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Boardgame Legend Charles S. Roberts Passes at Age 80

From The Baltimore Sun August 28, 2010:

Charles Swann Roberts died Aug. 20 from complications of emphysema and pneumonia at St. Agnes Hospital.

In 1958, he founded Avalon Hill Co., a Baltimore game publishing company that specialized in war and other mental combat games such as D-Day, Stalingrad, Battle of the Bulge, Gettysburg and Victory in the Pacific.

He later expanded the line of board games to include such rail-related board games Rail Baron, Dispatcher, and B&O/C&O.

The company, which he sold to Parker Brothers in the early 1960s, took its name from Mr. Roberts’ home in an old Avalon iron mill on Gun Hill Road, overlooking the B&O’s historic Old Main Line.

Renowned as “The Father of Board Wargaming”, Roberts created the first board wargame – Tactics, in an apartment in Catonsville, Maryland – in 1952. In 1954, out of a garage in Avalon, Maryland, he began selling it via mail-order as The Avalon Game Company, which later become Avalon Hill in 1958. His Tactics II (1958) improved on the basic game design of his earlier effort, and formed the genesis for the concept of the combat results table. In 1958 he published Gettysburg, considered to be the first board wargame based upon an actual historical battle, with subsequent versions in 1961 and 1964.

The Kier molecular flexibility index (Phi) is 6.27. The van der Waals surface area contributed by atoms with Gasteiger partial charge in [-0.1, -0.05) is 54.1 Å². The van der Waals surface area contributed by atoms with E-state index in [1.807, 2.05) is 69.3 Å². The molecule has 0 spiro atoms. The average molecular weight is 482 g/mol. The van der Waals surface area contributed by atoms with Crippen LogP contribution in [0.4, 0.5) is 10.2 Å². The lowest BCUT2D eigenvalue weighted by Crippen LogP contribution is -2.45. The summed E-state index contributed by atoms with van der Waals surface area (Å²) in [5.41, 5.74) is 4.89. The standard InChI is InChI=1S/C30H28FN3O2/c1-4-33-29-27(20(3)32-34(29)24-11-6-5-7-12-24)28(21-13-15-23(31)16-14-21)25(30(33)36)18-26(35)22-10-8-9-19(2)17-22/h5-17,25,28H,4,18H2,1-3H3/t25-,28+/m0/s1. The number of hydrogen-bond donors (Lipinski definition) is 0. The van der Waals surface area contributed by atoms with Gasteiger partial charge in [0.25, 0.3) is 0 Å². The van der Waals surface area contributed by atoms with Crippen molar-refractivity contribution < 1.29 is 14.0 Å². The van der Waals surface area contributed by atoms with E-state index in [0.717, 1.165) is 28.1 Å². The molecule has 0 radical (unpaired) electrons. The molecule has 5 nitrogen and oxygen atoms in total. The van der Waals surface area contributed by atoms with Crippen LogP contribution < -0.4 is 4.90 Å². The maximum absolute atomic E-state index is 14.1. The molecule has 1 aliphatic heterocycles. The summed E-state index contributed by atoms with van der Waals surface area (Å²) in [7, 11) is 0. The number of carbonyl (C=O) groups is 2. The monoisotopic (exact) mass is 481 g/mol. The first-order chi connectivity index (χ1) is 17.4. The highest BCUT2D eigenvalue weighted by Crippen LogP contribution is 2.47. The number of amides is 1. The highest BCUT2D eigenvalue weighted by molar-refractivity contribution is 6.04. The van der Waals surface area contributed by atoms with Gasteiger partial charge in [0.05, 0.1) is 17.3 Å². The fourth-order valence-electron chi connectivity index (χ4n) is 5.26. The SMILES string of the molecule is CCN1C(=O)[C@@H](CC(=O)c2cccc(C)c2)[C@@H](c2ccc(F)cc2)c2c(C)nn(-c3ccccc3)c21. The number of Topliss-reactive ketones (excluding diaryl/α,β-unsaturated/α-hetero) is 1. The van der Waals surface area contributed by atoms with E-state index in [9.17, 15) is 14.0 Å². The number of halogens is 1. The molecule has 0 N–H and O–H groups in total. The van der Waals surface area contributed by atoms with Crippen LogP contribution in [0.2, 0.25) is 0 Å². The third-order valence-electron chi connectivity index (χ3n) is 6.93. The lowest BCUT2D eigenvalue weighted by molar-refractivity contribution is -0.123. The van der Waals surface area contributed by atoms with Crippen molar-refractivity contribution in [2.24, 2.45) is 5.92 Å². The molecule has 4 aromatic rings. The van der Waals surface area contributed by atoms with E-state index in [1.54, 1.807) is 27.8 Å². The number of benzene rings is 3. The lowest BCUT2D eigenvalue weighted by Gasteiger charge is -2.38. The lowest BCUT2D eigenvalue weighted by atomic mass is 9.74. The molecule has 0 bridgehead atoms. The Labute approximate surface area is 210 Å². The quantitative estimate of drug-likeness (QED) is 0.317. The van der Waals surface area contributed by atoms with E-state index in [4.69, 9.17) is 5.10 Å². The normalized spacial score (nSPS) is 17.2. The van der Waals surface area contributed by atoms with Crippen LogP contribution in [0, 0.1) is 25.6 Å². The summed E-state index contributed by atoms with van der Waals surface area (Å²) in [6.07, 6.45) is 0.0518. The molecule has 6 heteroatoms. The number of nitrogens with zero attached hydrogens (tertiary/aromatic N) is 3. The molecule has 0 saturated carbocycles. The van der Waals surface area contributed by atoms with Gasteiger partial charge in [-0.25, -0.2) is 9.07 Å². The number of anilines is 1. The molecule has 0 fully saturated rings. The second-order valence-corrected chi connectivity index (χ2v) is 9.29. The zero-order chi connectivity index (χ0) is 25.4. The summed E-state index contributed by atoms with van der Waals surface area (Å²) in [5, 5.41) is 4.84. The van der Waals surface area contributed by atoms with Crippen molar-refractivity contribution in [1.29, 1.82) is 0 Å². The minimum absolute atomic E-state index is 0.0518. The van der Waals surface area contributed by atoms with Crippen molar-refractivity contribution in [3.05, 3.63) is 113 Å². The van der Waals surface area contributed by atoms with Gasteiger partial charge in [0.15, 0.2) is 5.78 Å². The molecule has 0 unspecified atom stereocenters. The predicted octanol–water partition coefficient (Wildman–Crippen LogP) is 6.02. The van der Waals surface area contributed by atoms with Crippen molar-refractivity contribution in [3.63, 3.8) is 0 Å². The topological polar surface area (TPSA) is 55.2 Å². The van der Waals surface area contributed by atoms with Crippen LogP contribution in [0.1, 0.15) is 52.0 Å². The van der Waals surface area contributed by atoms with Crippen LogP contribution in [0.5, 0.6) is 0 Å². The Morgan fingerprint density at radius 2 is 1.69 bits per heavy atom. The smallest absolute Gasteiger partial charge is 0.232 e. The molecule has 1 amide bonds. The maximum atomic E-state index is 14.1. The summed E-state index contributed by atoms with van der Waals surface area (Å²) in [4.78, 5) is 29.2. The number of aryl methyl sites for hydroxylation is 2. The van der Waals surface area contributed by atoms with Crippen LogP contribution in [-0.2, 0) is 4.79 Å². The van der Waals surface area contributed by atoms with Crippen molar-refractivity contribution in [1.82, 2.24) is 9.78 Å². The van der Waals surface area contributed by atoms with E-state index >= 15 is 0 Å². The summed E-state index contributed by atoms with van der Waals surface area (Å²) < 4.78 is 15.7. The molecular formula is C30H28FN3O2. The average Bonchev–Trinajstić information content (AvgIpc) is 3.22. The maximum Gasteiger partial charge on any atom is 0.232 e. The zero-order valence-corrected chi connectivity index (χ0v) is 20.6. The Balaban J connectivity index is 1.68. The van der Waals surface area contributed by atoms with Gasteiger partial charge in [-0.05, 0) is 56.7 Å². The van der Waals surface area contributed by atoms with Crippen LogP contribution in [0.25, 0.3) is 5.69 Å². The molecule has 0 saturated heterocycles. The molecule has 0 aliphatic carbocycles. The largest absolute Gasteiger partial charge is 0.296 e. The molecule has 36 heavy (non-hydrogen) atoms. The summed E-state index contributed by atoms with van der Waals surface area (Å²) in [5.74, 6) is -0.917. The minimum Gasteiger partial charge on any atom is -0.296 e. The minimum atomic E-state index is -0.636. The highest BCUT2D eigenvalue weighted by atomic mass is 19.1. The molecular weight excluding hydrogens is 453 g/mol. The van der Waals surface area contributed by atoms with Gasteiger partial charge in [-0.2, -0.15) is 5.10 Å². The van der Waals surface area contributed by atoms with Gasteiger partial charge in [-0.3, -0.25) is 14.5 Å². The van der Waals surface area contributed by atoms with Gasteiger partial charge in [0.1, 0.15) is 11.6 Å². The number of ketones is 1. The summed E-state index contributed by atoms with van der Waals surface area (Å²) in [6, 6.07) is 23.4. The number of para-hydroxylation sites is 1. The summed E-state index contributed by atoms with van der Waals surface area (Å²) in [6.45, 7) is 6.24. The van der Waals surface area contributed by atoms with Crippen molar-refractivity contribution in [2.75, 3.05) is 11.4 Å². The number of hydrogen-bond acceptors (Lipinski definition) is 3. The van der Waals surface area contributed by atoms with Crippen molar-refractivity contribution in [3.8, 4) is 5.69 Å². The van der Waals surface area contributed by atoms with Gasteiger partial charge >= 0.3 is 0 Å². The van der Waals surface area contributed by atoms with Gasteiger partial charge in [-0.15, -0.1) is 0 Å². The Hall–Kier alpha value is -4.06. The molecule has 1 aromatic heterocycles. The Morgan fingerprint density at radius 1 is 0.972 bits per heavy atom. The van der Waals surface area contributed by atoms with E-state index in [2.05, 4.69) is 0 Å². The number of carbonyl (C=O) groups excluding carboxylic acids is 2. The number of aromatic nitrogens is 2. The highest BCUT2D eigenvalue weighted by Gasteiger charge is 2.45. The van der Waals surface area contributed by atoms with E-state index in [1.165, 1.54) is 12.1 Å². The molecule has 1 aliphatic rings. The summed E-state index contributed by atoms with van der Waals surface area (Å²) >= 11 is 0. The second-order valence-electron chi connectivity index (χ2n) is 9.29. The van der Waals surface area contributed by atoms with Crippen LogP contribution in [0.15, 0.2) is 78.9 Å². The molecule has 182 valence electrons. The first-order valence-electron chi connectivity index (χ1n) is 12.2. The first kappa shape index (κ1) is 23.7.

Hard hit by a recession, Roberts turned over Avalon Hill to one of his creditors, Eric Dott of Monarch Services, in December 1963.

Starting in 1974, Roberts’ name was given to the Charles S. Roberts Awards, awarded for excellence in the historical wargaming hobby.

In 1999 Pyramid magazine named Charles S. Roberts as one of The Millennium’s Most Influential Persons “at least in the realm of adventure gaming.”

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Jeff McAleer

Founder, editor-in-chief, and host of The Daily Dope and other TGG media. Jeff tackles any and all topics but his main gaming focus is war and strategy, RPGs, and miniatures. He's also a fan of independent and small press comics. Plus, Jeff is certainly never at a loss for an opinion...

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